Chapter 6 Socio-emotional development in infancy ▯ Developing the roots of sociability  Emotions o What are emotions?  Have biological arousal component, cognitive component, behavioral component  Pulled over by officer  Biological arousal: Heart rate, sweating, etc.  Cognitive: Do I have my licenses? My parents? This is going to be expensive?  Behavioral: Cry, screaming, etc. o How do we know infants experience emotions?  They cry o What functions do emotional expressions have  Behavioral organization (social responses, adaptive behavior  Social responses  “Sorry officer.” “I wasn’t speeding”  Communication o Stranger anxiety  Begins sometime in middle of first year  Baby is more accepting of females and children (reactions less stressed)  If the baby has more experience with others they are less likely to be overwhelmed when seeing others o Separation anxiety  Begins 7-8 months, peaks around 14 months o Both stranger anxiety and separation anxiety are universal, represent increased cognitive abilities and bonds with parents o Social referencing: intentionally looking to another for information about the situation  When getting pulled over and there is a passenger in the car the driver looks at passenger to refer to  Begins around 8-9 months  Mixed messages- different messages from mom and dad can cause distress  When a baby falls over a mom might over react where the child follows but dad might not care as much  Often will use social referencing when the situation is ambiguous/ unclear  Self awareness o Measured by the mirror and rouge experiment  Take a baby and whip something red on their nose and face them in front of a mirror, if they try to move it from their nose they know the baby is them  Gain capability after 17 months, also some awareness of their capabilities (what they are capable of and what they are not capable of)  Chimps can not do the mirror thing but elephants can  Theory of mind o Do they know what is going on in their minds? Can they understand what is in their mind? Guessing someone else’s thoughts o Explanations that children use to explain how others think  Shown in  People as “compliant agents”  Raising a Sippy cup and mom gets milk, baby manipulated mom’s action  Empathy (about 2 years of age)  See friend crying and they give them a hug  Deception  Dog treat story  Temperament Patterns of arousal and emotionality that are consistent, enduring characteristics of the individual  Do they cry easy? Can you take them anywhere? Do they smile more?  Regularly? Eat at the same time. Poop at the same time. Sleep patters. o Appears largely genetic and stable, but modifiable by child rearing practices o Elements include  Activity level  Irritability (how easily disturbed)  Rhythmicity (regularity)  Quality of mood  Approach-withdrawal (to new people, situations) o Thomas and Chess: 3 major types  Easy (40%)  Positive disposition, high rhythmicity, adaptability, moderate or low intensity  Sleep easy, happy, easy to adapt, regular patterns  Difficult (10%)  Negative moods are slow to adapt, withdrawal, high irritability, more predictable  Irregular, hard to comfort when upset, negative and unhappy  Slow to warm (15%)  Inactive, calm but negative mood and withdraw from new situation  They do adapt but slowly  Goodness to fit especially with difficult babies  How do parents react  Warmth and consistency vs. anger and inconsistency  How we interact with children effect them in the long run  Gender: sense of being male or female o Different depending on culture but biologically very similar except for the obvious body parts o Behavior differences are because kids are socialized into their gender roles of the culture  Very few actual differences (other than anatomical- between boys and girls)  Boys: more toward independence  When boys act out “boys will be boys”  Girls: dependence and compliance  Parents seem to be more protective ▯ Social relationships  Attachment: balancing safety and security and the need to explore, learn new skills o Use Ainsworth strange situation test to determine attachment status  Secure: explore independently  +/- Upset when mom leaves, comfort when returns  Wrapping themselves around mom when she returns  Mom exhibits “interactional synchrony” sensitive, responsive, warm  Child is more independent, curious, etc.  Ambivalent: low exploration  High distress when mom leaves, ambivalent react when returns  Mom provides inconsistent care and responsiveness  Child is dependent, anxious, as adults maybe more jealous  Mom is very wishy washy which makes child confused and not great with relationships  When mom returns they are not consistent due to mom not being consistent ▯ Avoidant  Doesn’t interact with mom, not distressed when she leaves, avoids her when she returns o “Given up” on getting emotional needs meet o Mom- low on synchronicity, sensitivity, and warmth, acts as if child is a burden o Child later less involved with others, distant o Mom allows child to cry it out and acts as if they are a burden  Disorganized (disoriented) o Inconsistent, contradictory behavior  Sometimes associated with abusive families  May experience dissociative experiences in adolescence  When mom walks back into room baby runs half way and than collapses on floor mid way  Story with girl and abusive dad and later in life with boyfriend she was crawling ▯ Erikson- psychosocial stages of development  Infancy: 2 stages o Trust vs. mistrust (1-18 months)  Depends on how well their needs are met by caregivers  Do not allow child to cry it out- they rely on caregivers o Autonomy vs. shame and doubt (18-36)  Develop independence, autonomy if parents encourage exploration, freedom  “I can do it myself”  give child opportunities to choice what they want, clothes or shoe tying  Develop shame, self-doubt, unhappiness if parents overly restrictive/ protective  Helping the child (they can almost do something but not too well)- scaffolding ▯ Reciprocal socialization: infants’ behaviors invite response from parents, which then elicit infants’ reactions  They speak- we respond, they smile- we respond, they cry- we respond  Interactions with peers o Smile, laugh, vocalize more while looking at peers than at a mirror image of self o 9-12 months accept toys from others, 14 months reproduce others behaviors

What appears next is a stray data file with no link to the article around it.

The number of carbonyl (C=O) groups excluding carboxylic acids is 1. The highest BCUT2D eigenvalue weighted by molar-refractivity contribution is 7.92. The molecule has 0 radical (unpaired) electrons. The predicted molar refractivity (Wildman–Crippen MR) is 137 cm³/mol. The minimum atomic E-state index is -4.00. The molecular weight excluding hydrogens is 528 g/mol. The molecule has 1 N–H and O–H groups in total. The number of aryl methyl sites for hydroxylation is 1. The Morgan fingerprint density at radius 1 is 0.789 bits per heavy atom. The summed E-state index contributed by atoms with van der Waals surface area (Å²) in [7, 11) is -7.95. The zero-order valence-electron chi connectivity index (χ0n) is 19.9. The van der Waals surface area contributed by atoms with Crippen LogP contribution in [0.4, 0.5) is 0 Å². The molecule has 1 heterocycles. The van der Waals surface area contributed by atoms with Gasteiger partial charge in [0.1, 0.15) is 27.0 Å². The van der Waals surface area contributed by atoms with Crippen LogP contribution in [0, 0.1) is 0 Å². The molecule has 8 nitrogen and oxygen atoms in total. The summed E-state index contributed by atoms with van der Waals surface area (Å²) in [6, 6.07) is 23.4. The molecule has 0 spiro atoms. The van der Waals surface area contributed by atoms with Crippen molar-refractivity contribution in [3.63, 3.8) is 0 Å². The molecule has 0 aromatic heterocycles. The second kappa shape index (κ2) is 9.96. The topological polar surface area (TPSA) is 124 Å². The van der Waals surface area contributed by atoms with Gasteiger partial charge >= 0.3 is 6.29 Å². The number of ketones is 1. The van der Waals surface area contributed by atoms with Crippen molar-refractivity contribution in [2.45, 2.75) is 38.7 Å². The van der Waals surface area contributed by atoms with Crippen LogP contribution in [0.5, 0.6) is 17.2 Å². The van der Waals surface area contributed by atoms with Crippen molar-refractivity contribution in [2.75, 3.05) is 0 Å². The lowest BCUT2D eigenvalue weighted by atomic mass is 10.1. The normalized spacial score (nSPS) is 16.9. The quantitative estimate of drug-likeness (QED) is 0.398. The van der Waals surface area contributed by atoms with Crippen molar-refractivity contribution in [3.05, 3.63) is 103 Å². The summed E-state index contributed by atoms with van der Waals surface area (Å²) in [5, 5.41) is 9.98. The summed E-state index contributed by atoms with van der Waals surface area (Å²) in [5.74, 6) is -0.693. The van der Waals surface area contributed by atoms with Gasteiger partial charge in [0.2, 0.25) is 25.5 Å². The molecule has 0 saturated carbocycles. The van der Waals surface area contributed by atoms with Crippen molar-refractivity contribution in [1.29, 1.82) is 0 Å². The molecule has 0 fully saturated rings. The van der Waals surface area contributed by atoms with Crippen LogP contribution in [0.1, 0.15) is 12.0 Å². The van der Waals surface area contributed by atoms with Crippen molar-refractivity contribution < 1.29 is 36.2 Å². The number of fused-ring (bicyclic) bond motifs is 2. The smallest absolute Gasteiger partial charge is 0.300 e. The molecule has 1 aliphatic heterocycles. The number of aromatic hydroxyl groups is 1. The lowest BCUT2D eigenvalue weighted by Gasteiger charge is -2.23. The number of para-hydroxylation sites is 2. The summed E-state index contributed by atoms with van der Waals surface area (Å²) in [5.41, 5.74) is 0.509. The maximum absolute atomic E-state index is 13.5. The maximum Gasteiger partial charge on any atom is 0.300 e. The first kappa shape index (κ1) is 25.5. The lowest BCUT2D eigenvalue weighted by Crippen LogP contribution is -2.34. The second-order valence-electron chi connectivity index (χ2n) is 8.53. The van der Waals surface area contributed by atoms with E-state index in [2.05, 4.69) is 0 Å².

Buy Material